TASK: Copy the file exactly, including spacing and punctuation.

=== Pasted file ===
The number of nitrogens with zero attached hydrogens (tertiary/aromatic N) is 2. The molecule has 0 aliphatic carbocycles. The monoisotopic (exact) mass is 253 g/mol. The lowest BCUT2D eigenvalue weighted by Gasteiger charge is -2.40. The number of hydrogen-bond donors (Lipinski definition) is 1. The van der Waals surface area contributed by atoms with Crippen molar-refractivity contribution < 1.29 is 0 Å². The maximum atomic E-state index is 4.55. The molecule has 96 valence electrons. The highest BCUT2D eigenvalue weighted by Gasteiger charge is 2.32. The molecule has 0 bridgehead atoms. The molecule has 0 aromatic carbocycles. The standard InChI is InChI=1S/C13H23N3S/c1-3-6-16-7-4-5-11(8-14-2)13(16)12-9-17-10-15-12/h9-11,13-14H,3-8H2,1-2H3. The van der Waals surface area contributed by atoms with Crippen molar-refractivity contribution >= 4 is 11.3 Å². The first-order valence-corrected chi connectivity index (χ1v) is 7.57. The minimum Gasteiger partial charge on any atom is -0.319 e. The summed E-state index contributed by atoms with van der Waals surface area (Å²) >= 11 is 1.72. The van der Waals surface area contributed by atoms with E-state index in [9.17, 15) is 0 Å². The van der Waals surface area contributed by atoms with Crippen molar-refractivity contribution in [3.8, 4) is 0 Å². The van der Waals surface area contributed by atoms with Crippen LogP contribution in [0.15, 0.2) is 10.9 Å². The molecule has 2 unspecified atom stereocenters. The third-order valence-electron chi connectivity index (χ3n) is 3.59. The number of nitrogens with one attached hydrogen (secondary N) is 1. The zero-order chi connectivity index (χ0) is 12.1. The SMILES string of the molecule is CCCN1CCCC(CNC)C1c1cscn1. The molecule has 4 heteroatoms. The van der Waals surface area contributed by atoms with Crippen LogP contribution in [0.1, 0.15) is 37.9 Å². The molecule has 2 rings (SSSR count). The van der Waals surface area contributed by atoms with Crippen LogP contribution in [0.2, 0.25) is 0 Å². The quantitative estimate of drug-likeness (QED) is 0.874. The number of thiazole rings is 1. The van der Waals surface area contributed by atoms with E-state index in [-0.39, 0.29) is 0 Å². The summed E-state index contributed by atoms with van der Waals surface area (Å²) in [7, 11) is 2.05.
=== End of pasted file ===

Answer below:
The number of nitrogens with zero attached hydrogens (tertiary/aromatic N) is 2. The molecule has 0 aliphatic carbocycles. The monoisotopic (exact) mass is 253 g/mol. The lowest BCUT2D eigenvalue weighted by Gasteiger charge is -2.40. The number of hydrogen-bond donors (Lipinski definition) is 1. The van der Waals surface area contributed by atoms with Crippen molar-refractivity contribution < 1.29 is 0 Å². The maximum atomic E-state index is 4.55. The molecule has 96 valence electrons. The highest BCUT2D eigenvalue weighted by Gasteiger charge is 2.32. The molecule has 0 bridgehead atoms. The molecule has 0 aromatic carbocycles. The standard InChI is InChI=1S/C13H23N3S/c1-3-6-16-7-4-5-11(8-14-2)13(16)12-9-17-10-15-12/h9-11,13-14H,3-8H2,1-2H3. The van der Waals surface area contributed by atoms with Crippen molar-refractivity contribution >= 4 is 11.3 Å². The first-order valence-corrected chi connectivity index (χ1v) is 7.57. The minimum Gasteiger partial charge on any atom is -0.319 e. The summed E-state index contributed by atoms with van der Waals surface area (Å²) >= 11 is 1.72. The van der Waals surface area contributed by atoms with E-state index in [9.17, 15) is 0 Å². The van der Waals surface area contributed by atoms with Crippen molar-refractivity contribution in [3.8, 4) is 0 Å². The van der Waals surface area contributed by atoms with Crippen LogP contribution in [0.15, 0.2) is 10.9 Å². The molecule has 2 unspecified atom stereocenters. The third-order valence-electron chi connectivity index (χ3n) is 3.59. The number of nitrogens with one attached hydrogen (secondary N) is 1. The zero-order chi connectivity index (χ0) is 12.1. The SMILES string of the molecule is CCCN1CCCC(CNC)C1c1cscn1. The molecule has 4 heteroatoms. The van der Waals surface area contributed by atoms with Crippen LogP contribution in [0.1, 0.15) is 37.9 Å². The molecule has 2 rings (SSSR count). The van der Waals surface area contributed by atoms with Crippen LogP contribution in [0.2, 0.25) is 0 Å². The quantitative estimate of drug-likeness (QED) is 0.874. The number of thiazole rings is 1. The van der Waals surface area contributed by atoms with E-state index in [-0.39, 0.29) is 0 Å². The summed E-state index contributed by atoms with van der Waals surface area (Å²) in [7, 11) is 2.05.